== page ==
Having taken a look at Galen Stops’ predictions for 2018, Colin Lambert decides that overall he didn’t do a bad job, but there is an obvious reason why…
Obviously having been a very generous marker over the years when assessing my own predictions from the previous year I have now swung 180 degrees and plan on being as critical as possible when looking at Galen’s five key themes for 2018. The problem is that, overall, he didn’t do too badly.
Firstly, he suggested that 2018 could be the year that active currency management makes a comeback, although – and this is a theme of this review – there was a caveat because the headline ended with the words “sort of”.
Second up, the prediction that MiFID II would be all about the background with very little impact first up. A more authoritative review of this prediction is elsewhere but for me, all I can say is “tick”.
Cryptocurrencies were next in his spotlight so obviously he has me at a disadvantage (not that I will ever admit it), followed by an example of audaciousness that took the breath away when he dared to write about last look! If that wasn’t enough, his fifth focus was a prediction for an exchange rate, so clearly he was trying to show up my rather patchy record in my trades of the year in previous years.
Underpinning everything was Galen’s defence mechanism against overly harsh criticism – he actually spoke to experts about his predictions and used their words, a fence-sit par excellence.
Luckily, I have never had a problem disagreeing with experts for I am, after all, sometimes right, sometimes wrong, but always certain, so let’s have a look at some of this in detail.
1.”And the Pendulum Swings Back” – “After years of investors shifting towards passive currency management, there will be a modest uptick in those looking for active management. But rather than just active vs. passive, more will look at things like smart beta or factor investing.”
Did active currency management actually make a come back in 2018…sort of? Well it sort of did because speaking to several asset managers there was a definite sense that while benchmark fixes were still important and were the mechanism of choice for the majority of their hedging flows, the proportion of funds actively hedged rose last year. Greater uncertainty in markets generally and the hope (expectation) that active hedging would help preserve valuable percentage points of performance were the main reasons given.
The problem for active currency managers, however, is that a lot of the traditional asset owners are happy for their managers to hedge as and when required, they don’t see the need for them to allocate to specialists…yet.
This is reinforced by looking at the data from hedge fund data provider BarclayHedge, which shows that while redemptions from macro hedge funds were the highest of any sector up to October (data for currency funds are not available), its Currency Traders Index was the best performing at +4.4% y-t-d in November (admittedly amidst a very poorly performing CTA sector).
Overall though, I think this prediction was pretty sound and although I would have, of course, given myself a full score, I will give Galen 7/10.
2.”MiFID II: Like a Swan Gliding Through Water” – “The continued implementation of MiFID II will be characterised by lots of hard work in the background and not much immediate action in the foreground. Come the end of the year the conversations will all be about the implications of Brexit for Mifid II and the boundary will build throughout the year between those operating within and without the Mifid jurisdiction.”
I think Galen’s defence mechanism here – apart from again hiding behind experts – was that I would be asleep by the time I got to analyse his thoughts. My sense around MiFID II is that it has been a damp squib, we were swamped in predictions of chaos a la Millennium Bug and in reality we were all ready for it.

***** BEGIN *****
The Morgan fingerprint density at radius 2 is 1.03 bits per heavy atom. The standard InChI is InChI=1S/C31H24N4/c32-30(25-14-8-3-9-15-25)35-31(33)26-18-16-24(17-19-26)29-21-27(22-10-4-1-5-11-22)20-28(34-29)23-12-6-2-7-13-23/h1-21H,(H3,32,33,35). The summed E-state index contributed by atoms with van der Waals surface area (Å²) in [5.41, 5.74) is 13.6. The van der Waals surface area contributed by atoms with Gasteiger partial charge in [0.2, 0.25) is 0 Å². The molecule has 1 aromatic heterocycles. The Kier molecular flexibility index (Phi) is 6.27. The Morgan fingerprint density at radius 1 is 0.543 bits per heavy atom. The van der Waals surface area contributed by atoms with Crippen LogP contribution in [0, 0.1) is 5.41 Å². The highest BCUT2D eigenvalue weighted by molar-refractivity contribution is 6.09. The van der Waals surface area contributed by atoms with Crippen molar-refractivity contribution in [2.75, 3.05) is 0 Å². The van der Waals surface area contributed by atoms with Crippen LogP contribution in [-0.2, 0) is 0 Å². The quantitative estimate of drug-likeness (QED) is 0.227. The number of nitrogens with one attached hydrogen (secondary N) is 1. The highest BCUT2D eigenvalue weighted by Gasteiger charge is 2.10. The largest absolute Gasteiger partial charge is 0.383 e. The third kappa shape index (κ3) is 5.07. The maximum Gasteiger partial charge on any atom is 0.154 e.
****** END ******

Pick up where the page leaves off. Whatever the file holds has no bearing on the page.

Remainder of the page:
Generally I would say, given the uncertainty around the impending Brexit, that on this prediction the jury is still out, but luckily I have experts of my own who have analysed the prediction…
Tom Morris, head of sales Europe at RegTek.Solutions, agrees that transaction and post-trade transparency reporting has been a major challenge, as expected. “Duplicate or even triplicate ISINs have been created for the same instrument which has caused confusion, instrument ref data reporting is still chaotic and incomplete (according to ESMA) and getting data back from the MDP hasn’t been straightforward, making daily reconciliations impossible,” he says. “Identifying correct LEIs has been an ongoing issue and many firms are reporting against the parent company/fund manager rather than the funds/allocations, or are using the CCP LEI instead of the market counterparty LEI which distorts the regulator’s view of market activity.”
Unfortunately (for me), Morris also agrees with Galen’s suggestion that early issues would be less of a problem thanks to the regulators’ practical approach to enforcement – especially if firms show a “good faith effort” to comply. “The FCA always said they’d take action against any firm which made no effort to be ready or to report correctly, but there has been nothing in the media about such enforcements to date,” says Morris. “It seems firms, particularly the buy side, have been quick to report transaction reporting issues to the FCA via the required forms and this includes a section on how they plan to ensure the issue doesn’t reoccur. It will be interesting to see whether they follow their track record (as per MiFID I) of punishing those firms without demonstrable, robust controls in-line with the RTS 22 Article 15 requirements.
“Good effort, I believe, means taking all steps feasible to ensure you monitor and resolve inaccuracies in advance of sending transactions to the TR/ARM rather than resolving them after the fact, and not relying on your TR/ARM to do everything for you,” Morris continues. “Reconciliations is a focus area at the moment but the trend seems to be more focused on ensuring completeness of reporting (i.e., checking for under- and over-reporting) rather than ensuring the actual data content of the reports received by the regulator which is, again, a requirement under RTS 22, Article 15 – regular reconciliation of front office records with regulator data. To many firms this is being interpreted as ensuring everything reportable has been reported rather than the actual data elements themselves, which probably won’t be enough of an ‘effort’ in the eyes of the regulators in the long run.”